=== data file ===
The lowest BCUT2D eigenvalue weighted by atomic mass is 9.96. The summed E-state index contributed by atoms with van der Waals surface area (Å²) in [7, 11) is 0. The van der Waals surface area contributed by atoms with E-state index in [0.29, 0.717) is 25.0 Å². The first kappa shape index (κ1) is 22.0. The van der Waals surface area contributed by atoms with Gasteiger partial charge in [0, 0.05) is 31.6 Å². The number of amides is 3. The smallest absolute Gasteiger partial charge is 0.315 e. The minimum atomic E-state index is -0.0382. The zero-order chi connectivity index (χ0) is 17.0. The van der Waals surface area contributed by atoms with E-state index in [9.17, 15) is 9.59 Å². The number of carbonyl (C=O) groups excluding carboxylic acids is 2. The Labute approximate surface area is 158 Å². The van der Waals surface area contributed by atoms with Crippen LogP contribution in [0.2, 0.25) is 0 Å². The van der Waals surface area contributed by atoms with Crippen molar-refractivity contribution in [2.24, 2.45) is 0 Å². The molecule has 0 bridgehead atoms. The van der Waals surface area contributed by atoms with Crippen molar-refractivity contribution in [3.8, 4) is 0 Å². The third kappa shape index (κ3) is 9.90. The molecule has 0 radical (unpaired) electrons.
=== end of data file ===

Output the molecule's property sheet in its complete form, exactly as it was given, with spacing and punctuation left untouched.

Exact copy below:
The lowest BCUT2D eigenvalue weighted by atomic mass is 9.96. The summed E-state index contributed by atoms with van der Waals surface area (Å²) in [7, 11) is 0. The van der Waals surface area contributed by atoms with E-state index in [0.29, 0.717) is 25.0 Å². The first kappa shape index (κ1) is 22.0. The van der Waals surface area contributed by atoms with Gasteiger partial charge in [0, 0.05) is 31.6 Å². The number of amides is 3. The smallest absolute Gasteiger partial charge is 0.315 e. The minimum atomic E-state index is -0.0382. The zero-order chi connectivity index (χ0) is 17.0. The van der Waals surface area contributed by atoms with E-state index in [9.17, 15) is 9.59 Å². The number of carbonyl (C=O) groups excluding carboxylic acids is 2. The Labute approximate surface area is 158 Å². The van der Waals surface area contributed by atoms with Crippen LogP contribution in [0.2, 0.25) is 0 Å². The van der Waals surface area contributed by atoms with Crippen molar-refractivity contribution in [2.24, 2.45) is 0 Å². The molecule has 0 bridgehead atoms. The van der Waals surface area contributed by atoms with Crippen molar-refractivity contribution in [3.8, 4) is 0 Å². The third kappa shape index (κ3) is 9.90. The molecule has 0 radical (unpaired) electrons.